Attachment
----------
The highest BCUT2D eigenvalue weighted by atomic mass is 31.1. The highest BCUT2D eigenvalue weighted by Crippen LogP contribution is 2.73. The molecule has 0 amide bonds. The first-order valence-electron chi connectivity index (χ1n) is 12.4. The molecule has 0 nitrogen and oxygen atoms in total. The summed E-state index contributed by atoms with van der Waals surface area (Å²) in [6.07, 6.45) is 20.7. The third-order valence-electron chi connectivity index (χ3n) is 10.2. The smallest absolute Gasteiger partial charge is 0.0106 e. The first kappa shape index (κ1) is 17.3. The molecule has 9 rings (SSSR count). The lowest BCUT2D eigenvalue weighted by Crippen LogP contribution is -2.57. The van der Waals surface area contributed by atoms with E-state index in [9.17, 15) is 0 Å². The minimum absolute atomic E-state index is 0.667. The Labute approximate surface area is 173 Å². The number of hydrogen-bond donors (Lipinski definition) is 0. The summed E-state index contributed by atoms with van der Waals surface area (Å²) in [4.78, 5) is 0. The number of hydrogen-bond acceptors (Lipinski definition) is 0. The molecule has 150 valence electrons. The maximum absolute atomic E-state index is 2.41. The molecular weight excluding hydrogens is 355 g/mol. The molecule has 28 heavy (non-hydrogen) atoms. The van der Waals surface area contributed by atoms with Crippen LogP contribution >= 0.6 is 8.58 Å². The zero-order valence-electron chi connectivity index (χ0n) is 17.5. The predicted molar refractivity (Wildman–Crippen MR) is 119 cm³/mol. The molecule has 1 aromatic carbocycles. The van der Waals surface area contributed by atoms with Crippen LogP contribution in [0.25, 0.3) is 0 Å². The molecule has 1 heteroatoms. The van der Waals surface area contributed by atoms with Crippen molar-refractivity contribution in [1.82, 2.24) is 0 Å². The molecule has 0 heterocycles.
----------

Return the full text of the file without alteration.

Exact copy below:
The highest BCUT2D eigenvalue weighted by atomic mass is 31.1. The highest BCUT2D eigenvalue weighted by Crippen LogP contribution is 2.73. The molecule has 0 amide bonds. The first-order valence-electron chi connectivity index (χ1n) is 12.4. The molecule has 0 nitrogen and oxygen atoms in total. The summed E-state index contributed by atoms with van der Waals surface area (Å²) in [6.07, 6.45) is 20.7. The third-order valence-electron chi connectivity index (χ3n) is 10.2. The smallest absolute Gasteiger partial charge is 0.0106 e. The first kappa shape index (κ1) is 17.3. The molecule has 9 rings (SSSR count). The lowest BCUT2D eigenvalue weighted by Crippen LogP contribution is -2.57. The van der Waals surface area contributed by atoms with E-state index in [9.17, 15) is 0 Å². The minimum absolute atomic E-state index is 0.667. The Labute approximate surface area is 173 Å². The number of hydrogen-bond donors (Lipinski definition) is 0. The summed E-state index contributed by atoms with van der Waals surface area (Å²) in [4.78, 5) is 0. The number of hydrogen-bond acceptors (Lipinski definition) is 0. The molecule has 150 valence electrons. The maximum absolute atomic E-state index is 2.41. The molecular weight excluding hydrogens is 355 g/mol. The molecule has 28 heavy (non-hydrogen) atoms. The van der Waals surface area contributed by atoms with Crippen LogP contribution >= 0.6 is 8.58 Å². The zero-order valence-electron chi connectivity index (χ0n) is 17.5. The predicted molar refractivity (Wildman–Crippen MR) is 119 cm³/mol. The molecule has 1 aromatic carbocycles. The van der Waals surface area contributed by atoms with Crippen LogP contribution in [0.25, 0.3) is 0 Å². The molecule has 1 heteroatoms. The van der Waals surface area contributed by atoms with Crippen molar-refractivity contribution in [1.82, 2.24) is 0 Å². The molecule has 0 heterocycles.